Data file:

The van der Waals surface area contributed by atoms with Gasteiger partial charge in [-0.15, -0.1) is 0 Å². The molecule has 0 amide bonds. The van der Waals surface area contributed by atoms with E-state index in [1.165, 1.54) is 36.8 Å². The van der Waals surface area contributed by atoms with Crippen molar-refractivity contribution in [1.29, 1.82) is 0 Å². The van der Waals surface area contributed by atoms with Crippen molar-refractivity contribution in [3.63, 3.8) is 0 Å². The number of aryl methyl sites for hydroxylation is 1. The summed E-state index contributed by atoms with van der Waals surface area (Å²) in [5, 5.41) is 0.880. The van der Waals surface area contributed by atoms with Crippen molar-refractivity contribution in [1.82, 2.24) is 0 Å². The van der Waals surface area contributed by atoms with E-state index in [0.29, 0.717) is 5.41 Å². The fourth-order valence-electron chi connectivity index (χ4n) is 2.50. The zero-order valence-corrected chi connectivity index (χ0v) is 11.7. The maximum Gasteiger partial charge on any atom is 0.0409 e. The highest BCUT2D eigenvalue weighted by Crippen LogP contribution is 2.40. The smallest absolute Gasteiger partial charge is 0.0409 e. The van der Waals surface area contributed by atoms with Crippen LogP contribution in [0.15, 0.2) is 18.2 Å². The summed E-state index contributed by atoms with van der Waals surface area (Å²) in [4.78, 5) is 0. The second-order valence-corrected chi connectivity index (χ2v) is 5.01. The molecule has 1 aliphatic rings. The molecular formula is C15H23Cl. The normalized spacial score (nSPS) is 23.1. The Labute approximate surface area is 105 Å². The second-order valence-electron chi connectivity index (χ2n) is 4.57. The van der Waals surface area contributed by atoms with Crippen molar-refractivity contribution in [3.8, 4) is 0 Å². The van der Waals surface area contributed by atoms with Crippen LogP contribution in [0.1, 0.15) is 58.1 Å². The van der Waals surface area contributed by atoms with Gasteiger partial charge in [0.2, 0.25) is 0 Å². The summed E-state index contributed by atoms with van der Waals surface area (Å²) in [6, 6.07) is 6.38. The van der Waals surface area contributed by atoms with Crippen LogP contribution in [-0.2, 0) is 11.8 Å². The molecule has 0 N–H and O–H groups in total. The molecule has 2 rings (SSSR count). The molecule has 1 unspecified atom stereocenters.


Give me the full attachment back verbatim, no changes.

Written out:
The van der Waals surface area contributed by atoms with Gasteiger partial charge in [-0.15, -0.1) is 0 Å². The molecule has 0 amide bonds. The van der Waals surface area contributed by atoms with E-state index in [1.165, 1.54) is 36.8 Å². The van der Waals surface area contributed by atoms with Crippen molar-refractivity contribution in [1.29, 1.82) is 0 Å². The van der Waals surface area contributed by atoms with Crippen molar-refractivity contribution in [3.63, 3.8) is 0 Å². The number of aryl methyl sites for hydroxylation is 1. The summed E-state index contributed by atoms with van der Waals surface area (Å²) in [5, 5.41) is 0.880. The van der Waals surface area contributed by atoms with Crippen molar-refractivity contribution in [1.82, 2.24) is 0 Å². The van der Waals surface area contributed by atoms with E-state index in [0.29, 0.717) is 5.41 Å². The fourth-order valence-electron chi connectivity index (χ4n) is 2.50. The zero-order valence-corrected chi connectivity index (χ0v) is 11.7. The maximum Gasteiger partial charge on any atom is 0.0409 e. The highest BCUT2D eigenvalue weighted by Crippen LogP contribution is 2.40. The smallest absolute Gasteiger partial charge is 0.0409 e. The van der Waals surface area contributed by atoms with Crippen LogP contribution in [0.15, 0.2) is 18.2 Å². The summed E-state index contributed by atoms with van der Waals surface area (Å²) in [4.78, 5) is 0. The second-order valence-corrected chi connectivity index (χ2v) is 5.01. The molecule has 1 aliphatic rings. The molecular formula is C15H23Cl. The normalized spacial score (nSPS) is 23.1. The Labute approximate surface area is 105 Å². The second-order valence-electron chi connectivity index (χ2n) is 4.57. The van der Waals surface area contributed by atoms with Crippen molar-refractivity contribution in [3.8, 4) is 0 Å². The van der Waals surface area contributed by atoms with Crippen LogP contribution in [0.1, 0.15) is 58.1 Å². The van der Waals surface area contributed by atoms with Gasteiger partial charge in [0.2, 0.25) is 0 Å². The summed E-state index contributed by atoms with van der Waals surface area (Å²) in [6, 6.07) is 6.38. The van der Waals surface area contributed by atoms with Crippen LogP contribution in [-0.2, 0) is 11.8 Å². The molecule has 0 N–H and O–H groups in total. The molecule has 2 rings (SSSR count). The molecule has 1 unspecified atom stereocenters.